The episode features a roundtable on Philip Cunliffe’s latest book, The New Twenty Years’ Crisis (McGill-Queen’s University Press, 2020). And, in a bit of a break with tradition, this episode also sees me jump out of the host’s seat, and invite Shahar Hameiri (University of Queensland) to take over the reins.
Joining me in the panel to discuss the book is the author, Philip Cunliffe (making his third appearance on the show), and Patrick Porter (University of Birmingham). Tara McCormack (University of Leicester) was also scheduled to join us but had to withdraw at the last minute, due to illness.
It was great to have Phil back on the show, to discuss this important book. The last time he was on, we talked about his previous book, Cosmopolitan Dystopia, which was a survey of human rights discourse on global politics since the end of the Cold War. The new book takes the theme of liberal war-making from that book, and attempts to read it through the lens of E. H. Carr’s classic 1939 text, The Twenty Years’ Crisis.
On the eve of World War Two, Carr described the politics of his time as a kind of interregnum, or a time of passage between two regimes of world order. For Carr, the great tragedy of his time was that the normative commitments of the intellectuals of interbellum period — namely, to the power of public opinion, to sovereign self-determination, and to international law and institutions — were incongruent with the kinds of mass-mobilized politics that were rapidly sweeping away their world order, and undermining the very conditions of possibility for securing those commitments.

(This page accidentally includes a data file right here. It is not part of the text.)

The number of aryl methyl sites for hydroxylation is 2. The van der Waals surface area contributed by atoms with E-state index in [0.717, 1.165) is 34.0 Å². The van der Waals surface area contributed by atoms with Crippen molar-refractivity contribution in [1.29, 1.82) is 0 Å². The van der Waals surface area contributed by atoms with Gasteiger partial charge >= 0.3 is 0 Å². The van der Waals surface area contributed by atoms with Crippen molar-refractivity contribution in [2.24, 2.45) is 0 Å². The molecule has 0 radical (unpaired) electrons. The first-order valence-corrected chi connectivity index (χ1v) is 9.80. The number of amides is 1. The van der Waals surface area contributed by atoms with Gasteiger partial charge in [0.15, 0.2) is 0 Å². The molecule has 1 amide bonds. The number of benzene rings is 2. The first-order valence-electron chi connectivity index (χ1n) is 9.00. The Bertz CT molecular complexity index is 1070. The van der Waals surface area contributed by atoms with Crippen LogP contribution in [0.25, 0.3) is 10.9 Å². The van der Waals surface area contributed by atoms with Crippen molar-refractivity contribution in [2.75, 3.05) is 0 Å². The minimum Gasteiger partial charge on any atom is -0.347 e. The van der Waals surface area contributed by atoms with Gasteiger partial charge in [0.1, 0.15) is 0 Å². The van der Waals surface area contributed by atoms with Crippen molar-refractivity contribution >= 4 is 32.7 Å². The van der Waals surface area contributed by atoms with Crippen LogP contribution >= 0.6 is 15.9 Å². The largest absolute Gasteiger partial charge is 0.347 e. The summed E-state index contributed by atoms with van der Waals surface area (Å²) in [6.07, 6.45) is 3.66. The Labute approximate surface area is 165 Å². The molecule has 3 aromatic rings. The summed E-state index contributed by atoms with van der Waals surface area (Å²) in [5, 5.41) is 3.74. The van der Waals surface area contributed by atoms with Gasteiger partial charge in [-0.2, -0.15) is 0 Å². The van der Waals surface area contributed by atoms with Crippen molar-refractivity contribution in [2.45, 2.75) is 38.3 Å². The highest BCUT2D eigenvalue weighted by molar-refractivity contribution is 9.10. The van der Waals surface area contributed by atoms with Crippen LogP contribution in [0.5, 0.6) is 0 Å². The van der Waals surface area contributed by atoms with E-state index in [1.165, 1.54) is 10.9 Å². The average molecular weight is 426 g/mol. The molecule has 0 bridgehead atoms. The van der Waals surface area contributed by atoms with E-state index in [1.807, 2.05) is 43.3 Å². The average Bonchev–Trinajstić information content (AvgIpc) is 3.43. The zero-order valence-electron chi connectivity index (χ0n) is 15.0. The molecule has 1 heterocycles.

For Cunliffe, however, the lessons of Carr’s study of the 1919-1939 period must today be applied in a kind of inverted manner. For where it was mass politics that ultimately frustrated and undid the political project of the utopian idealists, we do not today live in such a massified moment. To the contrary, as scholars like Peter Mair have described, we live in a demassified moment, where the agendas of college-educated neoliberal Brahmins dominate, unchecked. Worse, as Cunliffe explores, these new elites are kind of anti-utopians. They detest the values of the interbellum period, deriding public opinion and breaching sovereign self-determination in the name of so-called responsibility.
Cunliffe explores this argument through a number of fascinating case studies, taking us from the salons of International Relations conventions, which have been overtaken by ‘critical’ theorists (a group of scholars whose methods are singularly symptomatic of the “imaginary” of our unipolar moment), to the hallways of Brussels, capital of that grandest of examples of “de-massified,” neoliberal democracy, the European Union. The overarching theme that emerges is one of a shocking lack of self-awareness on the part of our political and intellectual elites.
As you’ll hear, the panelists are on the whole friendly to Phil’s diagnosis, but they do push back on some of his normative suggestions. Despite these disagreements, however, I will say that I think this is one of the more important episodes we’ve done on this show. Diagnostically, Phil is one of the sharpest commentators around, on the contradictions of our postmodern moment. I want to thank Phil, Patrick, and Shahar for their time and effort in helping to make this conversation happen.
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